December 14th, 2010
08:20 AM ET
Every Christmas Eve it’s the same story: Dad has too much eggnog and too much turkey and the next thing we know, there he is in front of the fire, snoring like a freight train. We use to always have a chuckle at his expense before nudging him awake and urging him up to bed.
Well, the laughing stopped a long time ago because as a sleep physician I have learned that snoring can be a serious sign of sleep apnea and sleep apnea increases the risk of high blood pressure, heart disease, stroke, diabetes and obesity. Sleep apnea, as I think most people know, is a collapse of the upper airway during sleep that leads to frequent mini-awakenings of which the patient is rarely aware. It often causes a lowering of the oxygen levels.
We use to think that if people snored, but they tested negative for sleep apnea, then this was mostly a nuisance for the bed partner. We called this “benign” or “primary” snoring and we rarely treated it. That is all starting to change.
Now there is more than one study showing that snoring alone (without sleep apnea) increases the risk of serious disorders such as stroke and metabolic syndrome. This is important news because snoring is so common and so treatable. One large study of middle -aged men and women found that roughly 45 percent of men and 30 percent of women were habitual snorers. Occasional snoring is virtually universal.
An important study, published in the December issue of the journal SLEEP, gives new evidence for snoring as an independent risk factor for metabolic syndrome. Metabolic syndrome is a constellation of abnormalities that includes high blood pressure (130/85 mmHg or higher), increased fasting glucose level (100 mg/dl or higher), increased triglycerides (150 mg/dl or higher), decreased HDL levels (less than 40 mg/dl for men, less than 50 mg/dl for women) and increase abdominal obesity (waist circumference greater than 40 inches for men and greater than 35 inches for women. If people have more than three of these five abnormalities, then they are said to have the metabolic syndrome which then increases their risk of cardiovascular disease and type II diabetes.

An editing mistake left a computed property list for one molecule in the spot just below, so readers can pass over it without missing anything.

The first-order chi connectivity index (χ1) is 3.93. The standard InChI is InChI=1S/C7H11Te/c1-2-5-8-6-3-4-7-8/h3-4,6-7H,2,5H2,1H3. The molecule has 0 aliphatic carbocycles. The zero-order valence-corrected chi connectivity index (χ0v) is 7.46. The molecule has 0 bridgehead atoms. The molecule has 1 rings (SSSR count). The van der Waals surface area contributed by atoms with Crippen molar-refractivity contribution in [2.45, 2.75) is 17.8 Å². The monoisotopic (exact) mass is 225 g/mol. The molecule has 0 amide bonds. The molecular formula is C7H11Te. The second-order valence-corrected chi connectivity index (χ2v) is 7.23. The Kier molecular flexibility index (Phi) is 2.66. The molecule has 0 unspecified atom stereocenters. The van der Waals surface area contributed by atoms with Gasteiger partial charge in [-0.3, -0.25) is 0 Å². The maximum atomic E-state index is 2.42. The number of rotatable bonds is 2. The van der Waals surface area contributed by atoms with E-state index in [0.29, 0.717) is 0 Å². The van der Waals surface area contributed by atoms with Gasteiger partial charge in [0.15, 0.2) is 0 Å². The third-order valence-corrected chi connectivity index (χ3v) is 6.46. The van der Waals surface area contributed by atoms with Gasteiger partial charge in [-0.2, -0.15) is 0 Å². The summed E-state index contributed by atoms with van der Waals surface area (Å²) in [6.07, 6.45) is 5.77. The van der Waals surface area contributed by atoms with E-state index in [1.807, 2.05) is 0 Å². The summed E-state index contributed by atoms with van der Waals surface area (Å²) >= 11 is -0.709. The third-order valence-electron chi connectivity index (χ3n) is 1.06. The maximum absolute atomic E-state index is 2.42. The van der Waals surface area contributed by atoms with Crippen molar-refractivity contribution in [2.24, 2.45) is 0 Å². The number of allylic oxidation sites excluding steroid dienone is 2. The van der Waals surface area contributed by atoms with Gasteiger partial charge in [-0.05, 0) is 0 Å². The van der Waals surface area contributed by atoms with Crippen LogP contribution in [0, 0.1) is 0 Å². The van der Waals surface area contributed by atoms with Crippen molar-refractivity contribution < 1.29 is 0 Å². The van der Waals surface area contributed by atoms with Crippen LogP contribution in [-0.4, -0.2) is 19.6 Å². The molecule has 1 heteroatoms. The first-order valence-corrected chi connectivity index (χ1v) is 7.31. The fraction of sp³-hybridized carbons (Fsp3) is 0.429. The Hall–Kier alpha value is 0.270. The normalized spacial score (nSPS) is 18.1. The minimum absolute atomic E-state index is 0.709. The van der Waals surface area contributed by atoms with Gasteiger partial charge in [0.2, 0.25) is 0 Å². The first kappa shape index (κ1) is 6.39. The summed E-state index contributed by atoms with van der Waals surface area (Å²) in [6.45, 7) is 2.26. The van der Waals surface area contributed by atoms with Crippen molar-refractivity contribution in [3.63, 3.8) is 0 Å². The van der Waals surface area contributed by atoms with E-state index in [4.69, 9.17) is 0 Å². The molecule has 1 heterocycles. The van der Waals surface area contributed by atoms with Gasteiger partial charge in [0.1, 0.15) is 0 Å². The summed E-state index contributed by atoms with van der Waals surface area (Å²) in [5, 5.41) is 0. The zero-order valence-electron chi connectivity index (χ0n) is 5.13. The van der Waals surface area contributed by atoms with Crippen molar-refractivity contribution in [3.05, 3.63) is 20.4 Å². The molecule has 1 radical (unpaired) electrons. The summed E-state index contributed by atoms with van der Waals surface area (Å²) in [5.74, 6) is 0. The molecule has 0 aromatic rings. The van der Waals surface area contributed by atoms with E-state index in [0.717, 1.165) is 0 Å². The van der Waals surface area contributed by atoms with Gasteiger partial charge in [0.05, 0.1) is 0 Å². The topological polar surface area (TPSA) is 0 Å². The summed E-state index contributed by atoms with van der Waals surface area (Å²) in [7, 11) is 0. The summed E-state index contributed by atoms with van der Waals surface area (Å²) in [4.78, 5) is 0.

There is controversy about whether this is really a “syndrome.” There is also some disagreement about how to define it, but the one I give here is from The National Cholesterol Education Program and is the most commonly used.
Regardless of whether this is really a syndrome, we know that the individual disorders have serious health consequences, so this study showing that loud, habitual snorers have nearly triple the risk of developing the metabolic syndrome is quite significant from a public health perspective.
Another interesting study, also published in SLEEP in 2008, showed that people who displayed loud snoring throughout the night during a sleep test were 10 times more likely to have carotid atherosclerosis, which means plague buildup in the carotid arteries of their neck. This is a major risk factor for stroke.
Studies such as these are changing how I advise patients who have sleep studies that are negative for sleep apnea. I now always discuss, in my report and with my patients, whether they had loud, steady snoring. If they did, I recommend treatment, usually with an oral appliance, sometimes with CPAP.
The take-home message? Snoring is not benign even in the absence of frank sleep apnea. All adults (and kids too) should be screened for snoring by their primary care doctors. Keep in mind that overindulging in egg nog and other alcoholic beverages increase the likelihood of snoring and sleep apnea. (Stay tuned for next week’s blog on how alcohol affects your sleep.) Most importantly, snoring should no longer be seen as a joking matter or as just an annoyance to the bed partner. If friends or family members snore, show you care and urge them to seek a medical evaluation. You’ll sleep better knowing that you helped improve the health of someone you love.
The information contained on this page does not and is not intended to convey medical advice. CNN is not responsible for any actions or inaction on your part based on the information that is presented here. Please consult a physician or medical professional for personal medical advice or treatment.
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